United States District Court, S.D. Texas, Galveston Division
MEMORANDUM OPINION AND ORDER
C. HANKS, JR. UNITED STATES DISTRICT JUDGE
Charles Ray Bailey (TDCJ #01486071), who is currently in the
custody of the Texas Department of Criminal Justice
("TDCJ"), has filed a pro se civil rights
complaint alleging that a correctional officer, Defendant
Elizabeth Harris,  interfered with his medical care and
retaliated against him for his use of the prison grievance
process. Bailey has been granted leave to proceed in
forma pauperis (Dkt. 43). Harris has filed a motion for
summary judgment, to which Bailey has responded (Dkt. 56 and
Dkt. 57). After reviewing all of the evidence submitted, the
parties' briefing, and the applicable law, the Court
concludes that Harris's motion for summary judgment must
be GRANTED for the reasons that follow.
is an insulin-dependent diabetic who has also been diagnosed
with hypertension (Dkt. 56-1 at pp. 3-7, 10-11, 22). He
receives two insulin shots a day and has been prescribed a
host of other medications (Dkt. 56-1 at pp. 3-7, 10-11, 22).
His claims in this case stem from three occasions on which he
alleges that his medical care was interrupted by Harris, who
often stood a security post in the medical facility at
TDCJ's Darrington Unit when Bailey was incarcerated there
(Bailey is now at the Ramsey Unit). Bailey claims that the
second and third occasions were retaliatory (Dkt. 17 at pp.
first alleged incident took place on February 11, 2012 (Dkt.
17 at p. 1). Bailey handed Harris two lay-in passes giving
him permission to enter the unit medical facility (Dkt. 17 at
p. 1). The passes indicated that Bailey was to receive an
insulin injection and get his toenails clipped (Dkt. 17 at p.
1). Harris allowed Bailey to enter the medical facility's
waiting area, and Bailey sat down (Dkt. 17 atp. 1). According
to Bailey, "[o]nly a short time later[, ]" Harris
began tapping on the window of the waiting area and yelling
at Bailey (Dkt. 17 at p. 1). Bailey could not understand what
Harris was saying on account of the glass barrier, so he left
the waiting area to hear her more clearly, whereupon she
"stated that [Bailey] had to leave, that [Bailey]
could'nt [sic] await treatment, without a logical reason
as to why" (Dkt. 17 atp. 1).
wanting "[t]o defuse this hostile situation[, ]"
obeyed Harris's order and left the medical facility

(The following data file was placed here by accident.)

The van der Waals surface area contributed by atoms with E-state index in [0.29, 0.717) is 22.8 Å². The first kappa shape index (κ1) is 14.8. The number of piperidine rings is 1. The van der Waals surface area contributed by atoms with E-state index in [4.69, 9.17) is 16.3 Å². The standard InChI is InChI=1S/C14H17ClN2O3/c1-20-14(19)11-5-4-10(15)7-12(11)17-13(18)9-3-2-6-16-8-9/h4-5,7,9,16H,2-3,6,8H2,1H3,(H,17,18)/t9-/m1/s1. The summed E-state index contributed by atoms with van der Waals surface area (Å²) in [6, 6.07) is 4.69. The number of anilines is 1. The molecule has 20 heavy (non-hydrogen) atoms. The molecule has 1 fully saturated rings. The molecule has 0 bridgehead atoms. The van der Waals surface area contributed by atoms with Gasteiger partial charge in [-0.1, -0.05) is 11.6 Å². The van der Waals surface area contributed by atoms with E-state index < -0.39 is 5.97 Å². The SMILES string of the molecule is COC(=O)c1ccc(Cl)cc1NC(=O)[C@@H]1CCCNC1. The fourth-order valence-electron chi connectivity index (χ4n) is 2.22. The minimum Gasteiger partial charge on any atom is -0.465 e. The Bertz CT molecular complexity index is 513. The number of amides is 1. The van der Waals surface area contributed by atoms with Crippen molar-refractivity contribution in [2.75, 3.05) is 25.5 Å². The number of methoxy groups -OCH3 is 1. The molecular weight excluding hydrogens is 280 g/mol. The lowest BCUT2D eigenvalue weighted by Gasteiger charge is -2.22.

without receiving his insulin injection or nail clipping
(Dkt. 17 at p. 1). He contacted a superior officer a short
time later to see if the officer could get him back into the
unit clinic, but the officer said that he was too busy to
help (Dkt. 17 at p. 1). Unit medical records indicate that
Bailey did in fact only receive one insulin injection on
February 11, 2012 (Dkt. 56-1 at p. 3). Bailey filed a
grievance against Harris related to this incident (Dkt. 56-1
at pp. 43-55). The notes from the investigation indicate that
a "formal disciplinary was written on [Harris, ]"
but the notes contain no other information regarding what, if
any, disciplinary action was taken against her (Dkt. 56-1 at
second alleged incident took place about a week later, on
February 19, 2012 (Dkt. 17 at p. 2). Bailey entered the
medical facility to get an insulin shot and a "walk-in
blood pressure check"-he does not mention having a
lay-in pass on this occasion (Dkt. 17 at p. 2). Harris,
according to Bailey, sent "all other offender's
[sic] that arrived after [him] to the back of [the medical]
department to recive [sic] their treatment" (Dkt. 17 at
p. 2). Bailey "became agitated" and left (Dkt. 17
at p. 2). He again talked to a superior officer, who advised
him to return to the medical facility and wait to be treated
(Dkt. 17 at p. 2). Bailey returned to the medical facility
and asked Harris "if in fact this department were [sic]
dispencing [sic] insulin" (Dkt. 17 at p. 2). Harris,
"in an aggressive tone[, ]" replied that she
didn't know (Dkt. 17 at p. 2). Bailey "turned to
walk away toward the back of [the medical] department"
(Dkt. 17 at p. 2). When he did so, he heard a "laugh of
mockery" from Harris (Dkt. 17 at p. 2).
medical records indicate that Bailey only received one
insulin injection on February 19, 2012 (Dkt. 56-1 at p. 4).
Bailey filed a grievance against Harris related to this
incident (Dkt. 56-1 at pp. 56-66). The notes from the
investigation do not indicate that any disciplinary action
was taken against Harris-rather, according to the Step 2
grievance response, the investigators found "no evidence
to substantiate [Bailey's] allegations" (Dkt. 56-1
at p. 57).
last alleged incident took place about five months later, on
July 14, 2012 (Dkt. 17 at p. 3). Bailey claims that he was in
the unit medical facility with a blood pressure reading of
222/107-which, according to the website of the Mayo Clinic,
within the hypertensive crisis range (Dkt. 17 at p. 3). He
further claims that the nurse who took the blood pressure
reading "instructed [Harris] that [Bailey] needed to
remain in [the medical] department" (Dkt. 17 at p. 3).